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Natural World: Why Coyotes like it in Town 

(Hint: There are cats there)

King of the countryside: Old Man Coyote. Photo by Jim Anderson.

King of the countryside: Old Man Coyote. Photo by Jim Anderson.

A recent television report about coyotes living in Bend surprised some people. It shouldn't, since there are coyotes living all over North America today, eating mule deer fawns, chickens and cats—thanks to the actions of the government trappers that started killing coyotes over 100 years ago. They thought they could kill coyotes as easily as they did wolves, but the coyote has outfoxed them.

History has shown that killing coyotes indiscriminately only generates more coyotes, a fact discovered by U.S.Fish & Wildlife biologists in the '60s. Back then I was investigating stomach contents in coyotes brought to the Hart Mountain National Antelope Refuge, looking for evidence coyotes were impacting the survival of antelope kids. I never did find an antelope kid, but instead found hundreds of mice, gophers, ground squirrels and rabbits, and once, a sage grouse.

On another table next to me a USFW wildlife biologist was inspecting the ovaries of females, and was surprised to see up to eight ovarian scars on many of the females, which meant coyote populations were rebounding with a vengeance.

The relentless destruction of coyotes in Texas only generated more coyotes that eventually spread to Missouri, and from there to Ohio and Chicago. Missouri put a stop to it in 1958. Back then they didn't realize coyotes are a breed of animal with instincts far different than wolves. Wolves are territorial family animals and couldn't adjust to the methods used by trappers to kill them. Within a couple of years they were removed from not only Oregon, but the West.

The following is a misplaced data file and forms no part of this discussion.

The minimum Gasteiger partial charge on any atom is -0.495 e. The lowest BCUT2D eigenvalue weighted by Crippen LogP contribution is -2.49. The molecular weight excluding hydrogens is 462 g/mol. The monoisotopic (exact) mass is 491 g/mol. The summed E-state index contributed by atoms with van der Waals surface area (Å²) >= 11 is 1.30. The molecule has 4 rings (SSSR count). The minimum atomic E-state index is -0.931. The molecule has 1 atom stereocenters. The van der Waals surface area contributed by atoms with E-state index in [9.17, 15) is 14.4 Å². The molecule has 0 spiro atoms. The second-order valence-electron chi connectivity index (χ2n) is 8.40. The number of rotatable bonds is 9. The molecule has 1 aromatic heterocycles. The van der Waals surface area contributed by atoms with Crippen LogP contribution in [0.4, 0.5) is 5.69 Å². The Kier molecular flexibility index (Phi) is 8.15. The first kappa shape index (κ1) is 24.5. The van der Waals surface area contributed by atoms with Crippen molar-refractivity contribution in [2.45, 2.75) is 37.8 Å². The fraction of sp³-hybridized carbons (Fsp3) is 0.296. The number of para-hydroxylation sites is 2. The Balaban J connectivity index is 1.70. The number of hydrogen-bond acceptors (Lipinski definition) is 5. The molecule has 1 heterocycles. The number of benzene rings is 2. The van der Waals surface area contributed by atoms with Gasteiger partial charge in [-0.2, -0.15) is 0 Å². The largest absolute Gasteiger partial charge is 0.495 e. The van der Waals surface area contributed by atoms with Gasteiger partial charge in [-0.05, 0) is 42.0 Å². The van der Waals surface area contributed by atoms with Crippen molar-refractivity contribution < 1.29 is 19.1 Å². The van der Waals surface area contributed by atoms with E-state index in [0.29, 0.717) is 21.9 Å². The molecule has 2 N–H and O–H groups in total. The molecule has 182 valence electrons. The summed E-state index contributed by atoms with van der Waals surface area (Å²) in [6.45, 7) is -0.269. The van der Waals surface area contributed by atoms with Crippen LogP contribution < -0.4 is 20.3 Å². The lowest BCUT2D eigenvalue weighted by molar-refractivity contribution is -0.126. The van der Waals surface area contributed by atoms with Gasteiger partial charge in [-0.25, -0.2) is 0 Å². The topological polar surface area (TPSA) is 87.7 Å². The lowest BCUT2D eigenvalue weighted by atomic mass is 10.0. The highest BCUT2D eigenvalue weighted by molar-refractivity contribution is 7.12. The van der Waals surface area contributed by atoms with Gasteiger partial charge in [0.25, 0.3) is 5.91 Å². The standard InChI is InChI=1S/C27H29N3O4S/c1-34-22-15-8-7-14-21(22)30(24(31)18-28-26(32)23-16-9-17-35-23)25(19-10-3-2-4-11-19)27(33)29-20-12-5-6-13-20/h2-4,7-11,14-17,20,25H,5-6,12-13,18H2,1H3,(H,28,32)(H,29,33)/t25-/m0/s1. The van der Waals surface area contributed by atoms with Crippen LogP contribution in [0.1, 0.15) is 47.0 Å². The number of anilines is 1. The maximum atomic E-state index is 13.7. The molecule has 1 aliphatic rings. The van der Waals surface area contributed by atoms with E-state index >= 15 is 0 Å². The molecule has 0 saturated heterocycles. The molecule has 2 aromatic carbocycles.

The coyote was hit the same way. Their numbers dropped in the late '40s and '50s, but as a consequence, mule deer were overrunning Central Oregon. Cougar numbers were also at their lowest, and with concurrent lack of wolves, mule deer populations went sky high. That situation prompted the Oregon Department of Fish and Wildlife (the Oregon Game Commission in those days) to open a doe season.

There were so many mule deer in the deer winter ranges around the south end of the Deschutes National Forest and into the Bureau of Land Management lands, that browse lines—the horizontal skirts of picked-off vegetation—in the pines, junipers and bitterbrush were all too distinct along Highway 31. At about the same time the coyotes of Central Oregon and all over the West said, "Enough is enough."

Instead of being territorial and family animals like their cousins the wolf, coyotes became polygamists with one male running with up to three females. Instead of one couple generating two to three pups, they began developing heteroicous family units of three to four females with up to eight pups, and within 20 years coyotes had begun to spread across North America.

It was the same story for Arizona; trappers and coyote shooters there generated more coyotes that slowly spread to the suburbs of Los Angeles, north to Sacramento, from there to Medford and the Oregon Coast, then the suburbs of Portland, where they also eat cats. Now there are coyote/domestic dog and wolf hybrids running around in Maine and southeast Canada that will, in not too short a time, prove to be a real nuisance in the agricultural and metropolitan communities, where livestock and domestic cats will be favored targets.

So, if you want your cat to be safe, bring it into the house and keep it there. Of course, it won't like it; cats are genetically engineered to kill things and that's why they like being out of doors. But that old adage, "He who lives by the sword dies by the sword," will catch up with them in time.

In the more than 60 years I've lived in Central Oregon I have had only ONE person say to me, "Oh, I love my cats too much to ever let them go outside." Of course, there are many other cat-keepers who also feel that way, but by and large, most people allow their cats to run loose.

In the census of 2012 there were 162,277 people living in Deschutes County. If half of those people kept a cat (no one, in my opinion, "owns" a cat) that would mean there were over 81,000 cats in Deschutes County. Now, here it is four years later; no wonder the coyotes are here...they're classical opportunists.

The bottom line is, if you want your cats to live longer and enjoy them, keep them inside. They'll get used to it in about a month; the cat food and cat litter people will love you, and so will millions of birds and other native wildlife. Still, I doubt if the coyotes and their hybrids will head back out to the deserts and forests.

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